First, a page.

Tommy Bache is a true hero of The Florrie, as well as one of the best boxers the club has ever seen. There are many heroes who played key roles in the building’s salvation, but without Tommy, who stepped in when the Institute closed in 1988 to tin the ground floor up, at his own expense, we wouldn’t have had a building to save.
Tommy represented his country many times, and won a silver medal at the 1958 British Empire and Commonwealth Games in Cardiff, Wales.
He made his professional debut on 24 March 1960, and fought in six fights until 1963. But he enjoyed his greatest success as an amateur, with an outstanding 283 contests and very few defeats, starting at the age of nine.
He won many titles, but never the ABA. He represented England 30 times unbeaten, and in 1960, was due to fight Scotland’s Jackie Brown at Glasgow’s Kelvin Hall. While he was there, forms confirming his place at the Rome Olympics were handed to him, only for him to discover that Brown had pulled out of the fight to turn professional and instead, Tommy would be facing Danny Lee, whom he duly knocked out in round 2. Tommy had been desperate to face Brown, who had beaten him twice, including in the final of the 1958 Empire and Commonwealth Games, so he refused to sign the Olympic form and turned professional. In any case, he had never looked forward to travelling to Rome. His professional career was hampered by his demolition business, and he retired in 1963, feeling that he was unable to ever be fully fit because he could never commit completely to boxing.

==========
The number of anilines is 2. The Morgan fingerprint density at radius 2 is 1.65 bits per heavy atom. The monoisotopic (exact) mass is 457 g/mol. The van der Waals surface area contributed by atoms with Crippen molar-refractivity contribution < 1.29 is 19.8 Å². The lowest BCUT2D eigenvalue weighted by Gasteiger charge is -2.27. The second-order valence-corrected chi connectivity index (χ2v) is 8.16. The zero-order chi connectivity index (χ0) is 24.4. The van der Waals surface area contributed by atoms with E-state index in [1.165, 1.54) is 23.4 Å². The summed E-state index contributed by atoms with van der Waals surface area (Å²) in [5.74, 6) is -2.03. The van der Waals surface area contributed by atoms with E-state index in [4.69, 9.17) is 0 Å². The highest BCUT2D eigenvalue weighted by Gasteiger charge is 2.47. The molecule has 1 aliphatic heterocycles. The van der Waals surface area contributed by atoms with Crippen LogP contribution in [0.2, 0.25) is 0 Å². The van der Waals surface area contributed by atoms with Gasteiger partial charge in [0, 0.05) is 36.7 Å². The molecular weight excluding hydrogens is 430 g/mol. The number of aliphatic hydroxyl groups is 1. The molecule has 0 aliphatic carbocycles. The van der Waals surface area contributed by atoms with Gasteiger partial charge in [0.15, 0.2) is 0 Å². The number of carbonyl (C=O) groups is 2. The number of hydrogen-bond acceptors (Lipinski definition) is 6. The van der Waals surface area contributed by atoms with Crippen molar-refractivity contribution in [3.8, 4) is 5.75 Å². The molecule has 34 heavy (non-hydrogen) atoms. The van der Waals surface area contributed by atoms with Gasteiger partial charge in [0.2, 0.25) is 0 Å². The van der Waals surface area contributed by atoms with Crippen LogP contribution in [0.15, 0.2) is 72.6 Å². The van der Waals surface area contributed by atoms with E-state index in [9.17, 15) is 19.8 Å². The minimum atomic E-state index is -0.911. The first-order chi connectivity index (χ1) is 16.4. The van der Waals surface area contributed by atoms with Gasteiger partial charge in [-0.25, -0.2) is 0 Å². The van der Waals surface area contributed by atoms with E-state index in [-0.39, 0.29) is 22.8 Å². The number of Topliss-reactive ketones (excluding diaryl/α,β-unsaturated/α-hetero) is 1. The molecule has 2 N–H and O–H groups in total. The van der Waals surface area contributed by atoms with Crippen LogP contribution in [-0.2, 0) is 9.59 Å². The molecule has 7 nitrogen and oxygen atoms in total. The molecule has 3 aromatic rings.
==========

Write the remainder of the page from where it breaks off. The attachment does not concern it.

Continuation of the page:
Remembering his Florrie days, Tommy said: “You could not join The Florrie until you were 10 years old. I remember winning the annual Best Member Cup four times. I boxed as an amateur and represented The Florrie and eventually England Schoolboys. In the Empire Games, I boxed at fly-weight, and got a silver medal. I was also a good swimmer. When The Florrie closed in 1988, I was involved in making the ground floor secure, but to my regret, I couldn’t get any financial help towards making the upper floors vandal proof.”
Tommy was not only an exemplary member of the club but also an important part of the restoration campaign, and our debt to him is incalculable.
Tommy remains a daily visitor to The Florrie. To acknowledge his contribution to The Florrie and the wider area, our new community garden will be named after local lad and Liverpool hero Tommy Bache.
THE FLORENCE INSTITUTE
Registered Office: The Florence Institute Trust Ltd, 377 Mill Street, Liverpool L8 4RF. Charity Registration No: 1109301. Company Registration No: 05330850 (registered in England and Wales).